So how could this updated mode of transport be financed?
As Lester Freamon said in The Wire: "You have to track the money trail." Although employment is scarce and precarious, money doesn’t evaporate; it just changes hands. The number of millionaires in Spain rose by 5.4 percent between 2011 and 2013. When wages and tax-funded contributions go down, when debt takes up all the wealth, and when there's a demand for privatization, public money ends up in a few private pockets.

A tax reform is necessary so that those who have more pay more taxes. Tax evasion must be done away with, and the process that's leading us into economic underdevelopment must be reversed.

A couple of posters for the Stop Pujades protests (via)

The cost of using public transport keeps rising, but do you think there's any link between the increased fares and the cost of running the services? 
We'll be told that these ticket fare increases won't cover the cost of public transport and that state subsidies are needed. With all the debt involved, perhaps it would be more rational to argue that we don’t need to have the world’s second largest high-speed railway system, while the local network—used by millions of people yearly—has suffered substantial cutbacks. Public transport, like water, health care, energy, or education, can’t be a business. The aim should be to maximize society’s well-being, rather than benefitting themselves. It's a fundamental right that we are paying for with our taxes.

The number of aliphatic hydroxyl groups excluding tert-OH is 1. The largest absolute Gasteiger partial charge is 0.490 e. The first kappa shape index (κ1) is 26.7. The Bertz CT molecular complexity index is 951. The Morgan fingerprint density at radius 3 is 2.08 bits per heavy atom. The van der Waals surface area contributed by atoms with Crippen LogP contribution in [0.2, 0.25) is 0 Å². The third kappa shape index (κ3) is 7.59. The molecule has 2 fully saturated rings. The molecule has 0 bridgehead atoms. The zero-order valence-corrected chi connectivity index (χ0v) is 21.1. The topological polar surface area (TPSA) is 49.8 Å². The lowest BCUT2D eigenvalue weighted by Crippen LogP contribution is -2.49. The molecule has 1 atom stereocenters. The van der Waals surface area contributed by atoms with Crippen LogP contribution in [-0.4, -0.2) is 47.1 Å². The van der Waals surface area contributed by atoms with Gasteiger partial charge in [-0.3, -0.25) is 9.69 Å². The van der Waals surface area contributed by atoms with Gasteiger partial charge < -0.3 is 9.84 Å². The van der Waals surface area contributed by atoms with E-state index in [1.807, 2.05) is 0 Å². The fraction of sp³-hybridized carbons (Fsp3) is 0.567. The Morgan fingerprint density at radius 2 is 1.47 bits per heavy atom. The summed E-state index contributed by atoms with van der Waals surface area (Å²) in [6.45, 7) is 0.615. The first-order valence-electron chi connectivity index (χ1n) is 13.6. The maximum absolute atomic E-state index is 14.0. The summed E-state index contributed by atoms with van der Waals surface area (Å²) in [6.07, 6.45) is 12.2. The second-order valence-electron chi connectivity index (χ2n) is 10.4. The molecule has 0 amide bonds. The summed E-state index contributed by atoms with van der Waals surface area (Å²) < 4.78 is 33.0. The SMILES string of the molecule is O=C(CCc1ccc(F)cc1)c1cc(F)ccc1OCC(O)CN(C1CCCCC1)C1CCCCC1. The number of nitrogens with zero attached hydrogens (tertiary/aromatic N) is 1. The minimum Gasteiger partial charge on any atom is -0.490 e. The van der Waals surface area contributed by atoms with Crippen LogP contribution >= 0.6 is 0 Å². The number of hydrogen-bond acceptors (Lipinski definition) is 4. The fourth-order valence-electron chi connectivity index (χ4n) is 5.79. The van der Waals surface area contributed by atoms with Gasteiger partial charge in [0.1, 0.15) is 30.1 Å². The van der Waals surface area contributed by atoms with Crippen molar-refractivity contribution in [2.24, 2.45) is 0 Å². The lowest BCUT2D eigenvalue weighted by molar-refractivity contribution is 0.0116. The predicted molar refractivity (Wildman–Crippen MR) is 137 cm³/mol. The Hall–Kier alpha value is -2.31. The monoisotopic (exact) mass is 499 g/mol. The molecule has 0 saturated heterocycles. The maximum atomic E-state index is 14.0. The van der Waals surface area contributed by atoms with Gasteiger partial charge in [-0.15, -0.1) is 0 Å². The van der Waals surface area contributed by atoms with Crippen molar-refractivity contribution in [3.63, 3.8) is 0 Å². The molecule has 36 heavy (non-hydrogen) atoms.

Do you think a free public transport would be beneficial to the economy?
Firstly, we should ask whose economy it would be beneficial to. Economics is politics—its rules aren't natural. The core of the issue isn't about public transport being free, but the ethical and political conviction that people’s needs and well-being must be placed above all else, ensuring their access to public transport. A better-living society with no fear of tomorrow is a healthier, more innovative, smarter one.

Do you know of any examples where free public transport has worked?
In Tallinn, Estonia, public transport has become a free service through the elimination of direct payment and by funding it solely through taxes and state subsidies. Another prime example is Freiburg, Germany—a model that allows accessible and ecologic mobility. They promote the use of public transport, and monthly tickets for all commuters working in the industrial area are entirely or partially financed by their employers.

But mobility isn't just limited to transport. A global change is needed in public and urban policies, in the production model, in democratic culture, and in the tax model. Speaking of public transport means speaking about a whole model of coexistence.

How do you interpret the protests against fare hikes in Barcelona?
They are yet another sign of the general impoverishment of the population, barring them from their rights as citizens. Managing to stop the increase of transport fares or the privatization of public health services—these are all expressions of the same democratic aspiration: the defence of life against the dictatorship of financial servitude. These struggles develop a democratic popular unity against the political project of the rich and powerful, who are trying to enforce the rule of debt and austerity.

Thanks, Jorge.